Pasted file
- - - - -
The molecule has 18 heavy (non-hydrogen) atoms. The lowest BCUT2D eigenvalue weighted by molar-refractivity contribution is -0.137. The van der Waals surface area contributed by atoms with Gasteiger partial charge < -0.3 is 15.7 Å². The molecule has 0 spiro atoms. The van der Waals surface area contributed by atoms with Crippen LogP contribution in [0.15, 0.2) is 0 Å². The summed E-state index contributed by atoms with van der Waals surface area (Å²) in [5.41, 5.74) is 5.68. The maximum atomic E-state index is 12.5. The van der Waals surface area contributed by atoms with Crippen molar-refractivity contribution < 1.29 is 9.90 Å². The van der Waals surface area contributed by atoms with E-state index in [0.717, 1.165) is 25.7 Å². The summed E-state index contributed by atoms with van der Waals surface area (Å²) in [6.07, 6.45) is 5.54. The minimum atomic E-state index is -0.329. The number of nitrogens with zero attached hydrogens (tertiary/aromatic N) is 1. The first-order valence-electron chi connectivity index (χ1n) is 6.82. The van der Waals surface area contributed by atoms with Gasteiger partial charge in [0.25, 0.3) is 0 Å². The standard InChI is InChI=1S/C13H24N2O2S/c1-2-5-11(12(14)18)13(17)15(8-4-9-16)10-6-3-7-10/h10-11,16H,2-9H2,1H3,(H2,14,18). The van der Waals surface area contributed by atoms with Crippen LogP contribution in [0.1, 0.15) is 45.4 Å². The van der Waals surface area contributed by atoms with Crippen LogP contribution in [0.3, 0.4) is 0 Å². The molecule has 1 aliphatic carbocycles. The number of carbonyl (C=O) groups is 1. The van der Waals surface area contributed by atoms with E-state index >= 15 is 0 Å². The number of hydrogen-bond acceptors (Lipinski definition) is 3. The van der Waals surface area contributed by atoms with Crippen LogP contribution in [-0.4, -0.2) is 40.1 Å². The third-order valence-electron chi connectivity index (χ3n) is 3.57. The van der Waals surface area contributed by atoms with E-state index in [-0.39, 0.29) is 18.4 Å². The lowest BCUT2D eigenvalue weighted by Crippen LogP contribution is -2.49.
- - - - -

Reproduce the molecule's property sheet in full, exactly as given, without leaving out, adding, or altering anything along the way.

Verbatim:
The molecule has 18 heavy (non-hydrogen) atoms. The lowest BCUT2D eigenvalue weighted by molar-refractivity contribution is -0.137. The van der Waals surface area contributed by atoms with Gasteiger partial charge < -0.3 is 15.7 Å². The molecule has 0 spiro atoms. The van der Waals surface area contributed by atoms with Crippen LogP contribution in [0.15, 0.2) is 0 Å². The summed E-state index contributed by atoms with van der Waals surface area (Å²) in [5.41, 5.74) is 5.68. The maximum atomic E-state index is 12.5. The van der Waals surface area contributed by atoms with Crippen molar-refractivity contribution < 1.29 is 9.90 Å². The van der Waals surface area contributed by atoms with E-state index in [0.717, 1.165) is 25.7 Å². The summed E-state index contributed by atoms with van der Waals surface area (Å²) in [6.07, 6.45) is 5.54. The minimum atomic E-state index is -0.329. The number of nitrogens with zero attached hydrogens (tertiary/aromatic N) is 1. The first-order valence-electron chi connectivity index (χ1n) is 6.82. The van der Waals surface area contributed by atoms with Gasteiger partial charge in [0.25, 0.3) is 0 Å². The standard InChI is InChI=1S/C13H24N2O2S/c1-2-5-11(12(14)18)13(17)15(8-4-9-16)10-6-3-7-10/h10-11,16H,2-9H2,1H3,(H2,14,18). The van der Waals surface area contributed by atoms with Crippen LogP contribution in [0.1, 0.15) is 45.4 Å². The van der Waals surface area contributed by atoms with Crippen LogP contribution in [0.3, 0.4) is 0 Å². The molecule has 1 aliphatic carbocycles. The number of carbonyl (C=O) groups is 1. The van der Waals surface area contributed by atoms with E-state index >= 15 is 0 Å². The number of hydrogen-bond acceptors (Lipinski definition) is 3. The van der Waals surface area contributed by atoms with Crippen LogP contribution in [-0.4, -0.2) is 40.1 Å². The third-order valence-electron chi connectivity index (χ3n) is 3.57. The van der Waals surface area contributed by atoms with E-state index in [-0.39, 0.29) is 18.4 Å². The lowest BCUT2D eigenvalue weighted by Crippen LogP contribution is -2.49.